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Christmas at Heart Mountain: Interned Japanese-Americans still celebrated

Interned Japanese-Americans shop in the Community Enterprise Stores at the Heart Mountain Relocation Center in Wyoming circa 1944.

NATIONAL ARCHIVES

By TAMMY AYER | Yakima Herald-Republic | Published: December 19, 2017

YAKIMA, Wash. — Familiar phrases rang out during a holiday concert in 1942 at the Heart Mountain Relocation Center in Wyoming as Fukiko Takano read “Christmas Bells” by Henry Wadsworth Longfellow.

“Then pealed the bells more loud and deep:
‘God is not dead, nor doth He sleep;
The Wrong shall fail,
The Right prevail,
With peace on earth, good-will to men.’”

With that, Takano — a young woman whose family ran the Empire Hotel in downtown Yakima’s bustling Japan Town district — ended her recitation of the beloved holiday poem, one of several features of the Dec. 22 evening concert.

The concert featured a chorus of 100 voices singing “O Come All Ye Faithful,” “The First Noel” and “White Christmas” along with solo performances, singing by the Merrie Meddlers and other groups and a woman who accompanied singers with bells, as advanced by the Heart Mountain Sentinel.

Takano and fellow members of the Yakima Valley’s Japanese community who were imprisoned at Heart Mountain were trying to keep life as normal as possible during the holiday seasons of 1942, 1943 and 1944 despite the barbed wire and guard towers surrounding them. And though approximately 75 percent of the Valley’s Japanese communities were Buddhist, many still celebrated Christmas with festive decor and gifts during their incarceration.

Kara Matsushita Kondo of Wapato recalled the time she and her younger sister, Marjorie, singing Christmas carols for camp residents and staff — including the guards in the nine towers.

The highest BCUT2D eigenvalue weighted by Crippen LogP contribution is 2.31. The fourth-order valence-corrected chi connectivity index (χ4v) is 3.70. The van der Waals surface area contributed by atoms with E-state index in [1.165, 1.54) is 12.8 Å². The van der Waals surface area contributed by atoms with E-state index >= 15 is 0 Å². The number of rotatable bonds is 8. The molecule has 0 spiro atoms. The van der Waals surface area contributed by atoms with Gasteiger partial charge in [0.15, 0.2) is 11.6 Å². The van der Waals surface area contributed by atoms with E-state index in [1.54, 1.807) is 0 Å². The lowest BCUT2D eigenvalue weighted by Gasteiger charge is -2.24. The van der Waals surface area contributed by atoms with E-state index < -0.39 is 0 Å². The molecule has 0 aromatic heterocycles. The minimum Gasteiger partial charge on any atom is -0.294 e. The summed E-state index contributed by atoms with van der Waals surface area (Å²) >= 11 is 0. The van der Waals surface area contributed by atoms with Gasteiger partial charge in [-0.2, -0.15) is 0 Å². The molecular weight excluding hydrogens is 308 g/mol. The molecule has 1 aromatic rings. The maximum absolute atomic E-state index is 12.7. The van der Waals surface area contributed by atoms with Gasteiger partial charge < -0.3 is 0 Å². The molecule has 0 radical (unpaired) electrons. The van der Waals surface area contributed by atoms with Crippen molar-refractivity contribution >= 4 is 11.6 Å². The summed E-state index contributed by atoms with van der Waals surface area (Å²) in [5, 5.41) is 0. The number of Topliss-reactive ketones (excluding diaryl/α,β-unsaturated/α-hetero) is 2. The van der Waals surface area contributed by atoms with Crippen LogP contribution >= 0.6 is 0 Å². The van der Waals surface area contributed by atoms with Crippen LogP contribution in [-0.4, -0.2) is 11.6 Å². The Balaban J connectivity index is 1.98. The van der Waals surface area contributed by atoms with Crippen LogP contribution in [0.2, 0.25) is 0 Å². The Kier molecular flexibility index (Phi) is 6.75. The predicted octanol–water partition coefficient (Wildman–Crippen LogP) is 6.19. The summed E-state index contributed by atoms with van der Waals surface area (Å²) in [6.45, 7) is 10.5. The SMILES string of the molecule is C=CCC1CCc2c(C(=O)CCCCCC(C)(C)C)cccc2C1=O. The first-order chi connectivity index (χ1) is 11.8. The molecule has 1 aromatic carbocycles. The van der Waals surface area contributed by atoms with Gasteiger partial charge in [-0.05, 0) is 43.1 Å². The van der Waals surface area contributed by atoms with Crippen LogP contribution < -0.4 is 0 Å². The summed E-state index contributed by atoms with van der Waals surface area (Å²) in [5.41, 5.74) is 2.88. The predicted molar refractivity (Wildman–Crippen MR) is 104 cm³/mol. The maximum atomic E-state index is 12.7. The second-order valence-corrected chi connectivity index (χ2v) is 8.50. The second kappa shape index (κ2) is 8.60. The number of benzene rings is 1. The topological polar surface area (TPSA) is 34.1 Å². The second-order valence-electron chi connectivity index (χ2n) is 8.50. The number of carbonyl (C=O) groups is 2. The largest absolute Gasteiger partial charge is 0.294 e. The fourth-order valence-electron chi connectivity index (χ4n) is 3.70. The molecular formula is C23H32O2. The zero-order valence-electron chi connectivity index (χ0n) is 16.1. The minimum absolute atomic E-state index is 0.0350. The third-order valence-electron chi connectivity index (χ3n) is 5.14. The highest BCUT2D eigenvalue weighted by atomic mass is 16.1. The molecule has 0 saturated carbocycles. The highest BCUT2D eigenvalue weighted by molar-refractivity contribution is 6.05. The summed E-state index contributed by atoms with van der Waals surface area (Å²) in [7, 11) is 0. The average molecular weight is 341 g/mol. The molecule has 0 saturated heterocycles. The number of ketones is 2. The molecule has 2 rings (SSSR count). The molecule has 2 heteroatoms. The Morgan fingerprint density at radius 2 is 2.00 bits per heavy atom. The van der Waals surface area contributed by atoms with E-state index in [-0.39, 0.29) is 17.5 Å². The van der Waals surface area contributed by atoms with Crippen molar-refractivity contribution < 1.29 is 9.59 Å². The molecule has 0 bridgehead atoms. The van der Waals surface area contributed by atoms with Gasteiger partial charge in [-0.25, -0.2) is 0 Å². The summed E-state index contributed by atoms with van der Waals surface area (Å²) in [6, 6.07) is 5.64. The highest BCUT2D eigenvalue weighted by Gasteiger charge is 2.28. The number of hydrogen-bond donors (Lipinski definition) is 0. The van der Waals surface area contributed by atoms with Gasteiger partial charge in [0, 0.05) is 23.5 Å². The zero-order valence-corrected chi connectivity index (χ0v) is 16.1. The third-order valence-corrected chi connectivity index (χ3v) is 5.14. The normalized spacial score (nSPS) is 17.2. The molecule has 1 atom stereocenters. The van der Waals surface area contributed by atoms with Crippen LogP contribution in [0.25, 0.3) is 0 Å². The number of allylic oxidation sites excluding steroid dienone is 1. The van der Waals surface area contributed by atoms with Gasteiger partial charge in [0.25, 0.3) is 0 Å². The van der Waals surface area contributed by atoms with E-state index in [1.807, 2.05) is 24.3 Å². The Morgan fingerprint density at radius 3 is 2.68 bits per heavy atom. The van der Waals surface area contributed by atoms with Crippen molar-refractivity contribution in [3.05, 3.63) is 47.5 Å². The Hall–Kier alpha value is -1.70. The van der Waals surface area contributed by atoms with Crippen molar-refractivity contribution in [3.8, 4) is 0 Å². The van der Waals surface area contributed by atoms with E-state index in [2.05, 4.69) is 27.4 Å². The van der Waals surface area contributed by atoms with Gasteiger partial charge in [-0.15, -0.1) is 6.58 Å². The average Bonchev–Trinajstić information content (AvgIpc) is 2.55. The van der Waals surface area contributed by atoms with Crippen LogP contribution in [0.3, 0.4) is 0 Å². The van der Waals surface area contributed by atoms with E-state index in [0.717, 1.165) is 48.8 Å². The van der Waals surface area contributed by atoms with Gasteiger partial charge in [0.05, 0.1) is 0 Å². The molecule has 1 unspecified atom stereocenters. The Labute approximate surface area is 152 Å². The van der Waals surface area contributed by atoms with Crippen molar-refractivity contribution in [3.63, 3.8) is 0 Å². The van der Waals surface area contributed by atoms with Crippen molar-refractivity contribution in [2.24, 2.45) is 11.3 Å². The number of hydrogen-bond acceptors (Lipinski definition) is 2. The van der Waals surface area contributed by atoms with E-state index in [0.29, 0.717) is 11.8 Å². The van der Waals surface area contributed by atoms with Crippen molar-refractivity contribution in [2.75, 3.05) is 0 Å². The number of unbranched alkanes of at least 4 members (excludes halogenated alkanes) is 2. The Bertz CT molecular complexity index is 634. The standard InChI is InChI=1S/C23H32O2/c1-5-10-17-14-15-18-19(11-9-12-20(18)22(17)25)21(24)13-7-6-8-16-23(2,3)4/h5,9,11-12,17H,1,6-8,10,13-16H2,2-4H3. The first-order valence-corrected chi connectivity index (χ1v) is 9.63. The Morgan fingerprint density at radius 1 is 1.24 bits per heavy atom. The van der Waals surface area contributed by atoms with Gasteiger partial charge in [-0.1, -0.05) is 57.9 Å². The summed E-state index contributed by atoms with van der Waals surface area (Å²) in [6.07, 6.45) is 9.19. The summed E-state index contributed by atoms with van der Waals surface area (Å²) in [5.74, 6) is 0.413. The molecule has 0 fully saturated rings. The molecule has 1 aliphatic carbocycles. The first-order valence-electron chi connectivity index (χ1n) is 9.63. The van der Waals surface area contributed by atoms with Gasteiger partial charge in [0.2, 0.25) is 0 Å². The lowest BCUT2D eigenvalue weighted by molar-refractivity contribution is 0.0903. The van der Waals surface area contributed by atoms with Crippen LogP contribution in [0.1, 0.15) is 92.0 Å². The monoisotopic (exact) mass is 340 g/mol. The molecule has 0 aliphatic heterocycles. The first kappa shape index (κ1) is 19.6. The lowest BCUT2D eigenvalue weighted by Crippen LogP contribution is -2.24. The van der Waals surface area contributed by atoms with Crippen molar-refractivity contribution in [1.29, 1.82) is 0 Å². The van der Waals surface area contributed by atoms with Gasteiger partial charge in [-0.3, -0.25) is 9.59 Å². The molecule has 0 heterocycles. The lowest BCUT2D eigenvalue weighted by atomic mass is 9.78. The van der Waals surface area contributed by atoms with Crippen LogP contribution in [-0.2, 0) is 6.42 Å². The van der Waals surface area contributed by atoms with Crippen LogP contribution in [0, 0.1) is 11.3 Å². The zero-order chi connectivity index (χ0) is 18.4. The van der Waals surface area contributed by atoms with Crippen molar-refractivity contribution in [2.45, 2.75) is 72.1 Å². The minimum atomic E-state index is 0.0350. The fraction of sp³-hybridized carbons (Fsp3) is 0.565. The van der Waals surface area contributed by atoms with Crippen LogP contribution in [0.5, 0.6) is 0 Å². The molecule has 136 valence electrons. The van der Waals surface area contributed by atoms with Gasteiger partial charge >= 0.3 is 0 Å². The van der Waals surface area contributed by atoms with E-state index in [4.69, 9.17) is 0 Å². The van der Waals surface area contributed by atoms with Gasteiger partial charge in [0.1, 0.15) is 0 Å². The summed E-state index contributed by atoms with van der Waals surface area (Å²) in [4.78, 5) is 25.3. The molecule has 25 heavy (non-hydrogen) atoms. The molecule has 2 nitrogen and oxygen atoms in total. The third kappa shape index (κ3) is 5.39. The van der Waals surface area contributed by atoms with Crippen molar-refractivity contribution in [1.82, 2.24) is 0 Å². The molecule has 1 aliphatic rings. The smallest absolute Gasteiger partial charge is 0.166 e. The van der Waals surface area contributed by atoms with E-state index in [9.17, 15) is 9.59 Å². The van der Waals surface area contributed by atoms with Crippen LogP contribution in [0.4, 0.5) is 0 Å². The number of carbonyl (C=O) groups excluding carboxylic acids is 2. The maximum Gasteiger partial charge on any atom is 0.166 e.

“I was adviser to a high school girls group called Hi Jinks. ... We went out caroling and we went to the guard towers ... I can just picture how cold it was and the frost glistening on the barbed wire,” Kondo remembered in an oral history video recorded by Densho.

“And this poor voice, almost choking with tears, said ‘thank you.’ How lonely he must have been up there,” said Kondo, who died in 2005.

Along with guard towers staffed with armed military police and outfitted with high-beam searchlights, the 46,000-acre camp at Heart Mountain included 468 barrack-style buildings sectioned into 20 blocks that served as administration areas and living quarters.

Built of rough wood and roofed with tar paper, each barracks contained apartments heated by cylindrical stoves that burned coal. Residents had to haul their own coal, which meant many trips out into the harsh Wyoming winters.

But in the weeks just before Christmas, the camp’s austere structures and sparse interiors became a little brighter as Christian and Buddhist residents alike anticipated a holiday that some celebrated as religious, others as secular.

Christmas trees were distributed to mess halls, the administration area, USO, schools and other buildings at Heart Mountain. Children made popcorn strings and paper ornaments to decorate them.

Gifts were delivered to Heart Mountain from throughout the U.S. every holiday season. Some came from the Yakima Valley; Takano has fond memories of her Yakima High School teachers who wrote to her and other students while they lived at Heart Mountain.

“And not only that, they sent us fruit when the holidays came ... apples and peaches. They would send us crates we would share with people in the camp,” she recalled.

Children also anticipated presents from their parents and, of course, visiting with Santa. Approximately 4,000 camp youth age 18 and under enjoyed Christmas during the second annual block parties in 1943.

And in the holiday season of 1944, all camp residents celebrated the news they had long hoped for — the lifting of the Army’s ban against people of Japanese ancestry on the West Coast.

“After two and a half long, trying years America’s children of Japanese ancestry and their aged, law-abiding parents have been vindicated and soon will be able to enjoy the privileges and freedom of all other citizens regardless of race, creed or color,” said the Heart Mountain Sentinel editorial on Dec. 23, 1944, titled “The Greatest Gift: Freedom.”

“The world is brighter this Christmas. The barbed wire fences, the guard towers, the suspicion soon will be forgotten and let us hope that no other Christmas will find any part of America’s children held behind barbed wire fences simply because they had the wrong ancestors.”

©2017 Yakima Herald-Republic (Yakima, Wash.)
Visit Yakima Herald-Republic (Yakima, Wash.) at www.yakima-herald.com
Distributed by Tribune Content Agency, LLC.

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